Frorm The Wall Street Journal
Bride and Conqueror
Dec. 13, 2013 4:12 p.m. ET
The Gilded Age has memorialized many successful and pruriently colorful businessmen in fact and fiction, but one of the canniest and most ruthless of them is a woman. Edith Wharton’s “The Custom of the Country” turned 100 this year, and the adventures of its heroine, Undine Spragg, remain as brazen today as when she first advanced upon the American scene.
Ms. Wharton set nearly all of her novels in the drawing rooms and country estates of the New York rich. In her hands, high society became a decorous killing floor, and a marketplace as freewheeling as the industrial postbellum economy in the U.S. at large.
The market in Ms. Wharton’s books is the marriage market. Ms. Wharton plumbed the analogy between the social and business worlds deeply, rendering courtship and marriage as cold and calculated exchanges for profit. “The emotional center of gravity’s not the same” as in the old days, notes one of the characters in “Custom.” Once it was love, but now it’s business. Ms. Wharton’s novels of manners are not marriage plots so much as business narratives.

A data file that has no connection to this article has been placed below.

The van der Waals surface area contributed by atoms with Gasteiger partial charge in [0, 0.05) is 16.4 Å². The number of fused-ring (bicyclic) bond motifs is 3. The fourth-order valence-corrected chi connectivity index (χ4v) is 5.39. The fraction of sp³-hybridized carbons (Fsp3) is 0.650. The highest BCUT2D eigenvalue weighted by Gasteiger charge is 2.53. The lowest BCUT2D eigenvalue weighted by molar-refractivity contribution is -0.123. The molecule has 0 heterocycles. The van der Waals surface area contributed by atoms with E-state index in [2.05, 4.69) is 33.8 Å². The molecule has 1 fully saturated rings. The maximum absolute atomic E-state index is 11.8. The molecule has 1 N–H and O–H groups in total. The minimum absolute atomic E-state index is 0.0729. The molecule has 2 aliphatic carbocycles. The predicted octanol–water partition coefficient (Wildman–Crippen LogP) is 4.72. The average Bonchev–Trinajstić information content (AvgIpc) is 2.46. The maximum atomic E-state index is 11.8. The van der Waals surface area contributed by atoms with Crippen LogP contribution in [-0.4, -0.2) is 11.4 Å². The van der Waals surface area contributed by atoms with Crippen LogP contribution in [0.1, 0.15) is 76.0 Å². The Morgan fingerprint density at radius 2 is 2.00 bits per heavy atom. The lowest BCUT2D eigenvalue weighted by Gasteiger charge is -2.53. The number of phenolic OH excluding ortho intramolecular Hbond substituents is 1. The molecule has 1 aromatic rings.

[read more at the link above]
Call for Papers, American Literature Association (ALA) Washington, D.C.
May 22-25, 2014
Wharton and Masculinities
The Edith Wharton Society invites paper proposals that consider Wharton’s interest in constructions of masculinity. Papers might address normative and non-normative masculinities, historical approaches to men’s cultures and subcultures, male figures in relation to Wharton’s narrative technique, men’s imagined and real spaces (including, but not limited to, interiors, decors, architectural plans, and gardens), nationalized iterations of manhood, and social as well as homosocial relationships between men in Wharton’s work. Send proposals and one-page CVs to Melanie Dawson at email@example.com by January 15, 2014.
Writers in Europe: 1850 to the Present. Edited by Ferdâ Asya. Palgrave Macmillan, 2013.
The chapters on the works of Nathaniel Parker Willis, E.D.E.N. Southworth, Gertrude Atherton, John Cournos, Edith Wharton, Muriel Rukeyser, Langston Hughes, Edwin Rolfe, John Ashbery, Adrienne Rich, Richard Wilbur, Allen Ginsberg, Harriet Welty Rochefort, and Suzy Gershman, explore the impartial critical outlook that American writers acquired in different parts of Europe, from 1850 to the present, and used as a lens to view Europe and America. Focusing on some less familiar writers, they reveal intriguing aspects of the lives and works of American writers than those of the customarily anthologized expatriates. Offering a broad range of American experiences in Europe in an extensive span of time, the book widens the history of the transatlantic cultural and literary dialogue between America and Europe.
Scenes from David Carpenter’s opera, The Age of Innocence, will be performed this Sunday, November 17th, at 3pm, at Christ & St. Stephen’s Church, 120 W. 69th Street in New York City. Admission is free. For more information about the opera, please visit: http://davidowencarpenter.com/the-age-of-innocence.
From The Observer: